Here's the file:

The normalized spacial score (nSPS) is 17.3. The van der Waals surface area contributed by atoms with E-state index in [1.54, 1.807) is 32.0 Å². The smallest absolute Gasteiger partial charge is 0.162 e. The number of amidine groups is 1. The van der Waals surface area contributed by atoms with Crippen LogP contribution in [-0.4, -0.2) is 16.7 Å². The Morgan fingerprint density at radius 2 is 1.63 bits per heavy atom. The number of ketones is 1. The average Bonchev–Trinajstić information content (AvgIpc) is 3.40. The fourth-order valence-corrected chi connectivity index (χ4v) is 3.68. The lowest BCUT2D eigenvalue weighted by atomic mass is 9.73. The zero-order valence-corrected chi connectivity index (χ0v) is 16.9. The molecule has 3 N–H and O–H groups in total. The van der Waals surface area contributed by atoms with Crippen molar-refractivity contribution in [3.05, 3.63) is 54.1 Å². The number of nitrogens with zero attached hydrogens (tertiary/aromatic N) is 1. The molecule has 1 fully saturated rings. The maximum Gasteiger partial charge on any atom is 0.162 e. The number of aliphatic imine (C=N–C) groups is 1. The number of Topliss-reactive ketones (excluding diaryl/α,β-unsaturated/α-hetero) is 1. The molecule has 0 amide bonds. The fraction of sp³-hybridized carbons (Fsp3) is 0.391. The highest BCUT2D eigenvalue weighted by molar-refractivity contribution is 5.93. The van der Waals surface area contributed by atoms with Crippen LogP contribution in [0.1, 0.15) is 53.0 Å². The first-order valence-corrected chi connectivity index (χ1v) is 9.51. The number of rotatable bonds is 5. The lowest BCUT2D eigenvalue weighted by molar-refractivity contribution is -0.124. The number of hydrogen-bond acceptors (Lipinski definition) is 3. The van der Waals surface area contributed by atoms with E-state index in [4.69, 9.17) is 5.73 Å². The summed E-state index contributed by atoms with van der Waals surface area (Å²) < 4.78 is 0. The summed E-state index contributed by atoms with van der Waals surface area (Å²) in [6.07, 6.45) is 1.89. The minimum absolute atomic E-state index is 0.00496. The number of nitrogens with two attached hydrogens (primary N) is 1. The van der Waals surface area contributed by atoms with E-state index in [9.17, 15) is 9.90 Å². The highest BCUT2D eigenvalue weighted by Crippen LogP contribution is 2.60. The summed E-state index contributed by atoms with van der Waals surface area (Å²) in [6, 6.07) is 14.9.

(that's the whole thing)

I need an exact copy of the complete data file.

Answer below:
The normalized spacial score (nSPS) is 17.3. The van der Waals surface area contributed by atoms with E-state index in [1.54, 1.807) is 32.0 Å². The smallest absolute Gasteiger partial charge is 0.162 e. The number of amidine groups is 1. The van der Waals surface area contributed by atoms with Crippen LogP contribution in [-0.4, -0.2) is 16.7 Å². The Morgan fingerprint density at radius 2 is 1.63 bits per heavy atom. The number of ketones is 1. The average Bonchev–Trinajstić information content (AvgIpc) is 3.40. The fourth-order valence-corrected chi connectivity index (χ4v) is 3.68. The lowest BCUT2D eigenvalue weighted by atomic mass is 9.73. The zero-order valence-corrected chi connectivity index (χ0v) is 16.9. The molecule has 3 N–H and O–H groups in total. The van der Waals surface area contributed by atoms with Crippen molar-refractivity contribution in [3.05, 3.63) is 54.1 Å². The number of nitrogens with zero attached hydrogens (tertiary/aromatic N) is 1. The molecule has 1 fully saturated rings. The maximum Gasteiger partial charge on any atom is 0.162 e. The number of aliphatic imine (C=N–C) groups is 1. The number of Topliss-reactive ketones (excluding diaryl/α,β-unsaturated/α-hetero) is 1. The molecule has 0 amide bonds. The fraction of sp³-hybridized carbons (Fsp3) is 0.391. The highest BCUT2D eigenvalue weighted by molar-refractivity contribution is 5.93. The van der Waals surface area contributed by atoms with Crippen LogP contribution in [0.1, 0.15) is 53.0 Å². The first-order valence-corrected chi connectivity index (χ1v) is 9.51. The number of rotatable bonds is 5. The lowest BCUT2D eigenvalue weighted by molar-refractivity contribution is -0.124. The number of hydrogen-bond acceptors (Lipinski definition) is 3. The van der Waals surface area contributed by atoms with E-state index in [4.69, 9.17) is 5.73 Å². The summed E-state index contributed by atoms with van der Waals surface area (Å²) < 4.78 is 0. The summed E-state index contributed by atoms with van der Waals surface area (Å²) in [6.07, 6.45) is 1.89. The minimum absolute atomic E-state index is 0.00496. The number of nitrogens with two attached hydrogens (primary N) is 1. The van der Waals surface area contributed by atoms with E-state index in [9.17, 15) is 9.90 Å². The highest BCUT2D eigenvalue weighted by Crippen LogP contribution is 2.60. The summed E-state index contributed by atoms with van der Waals surface area (Å²) in [6, 6.07) is 14.9.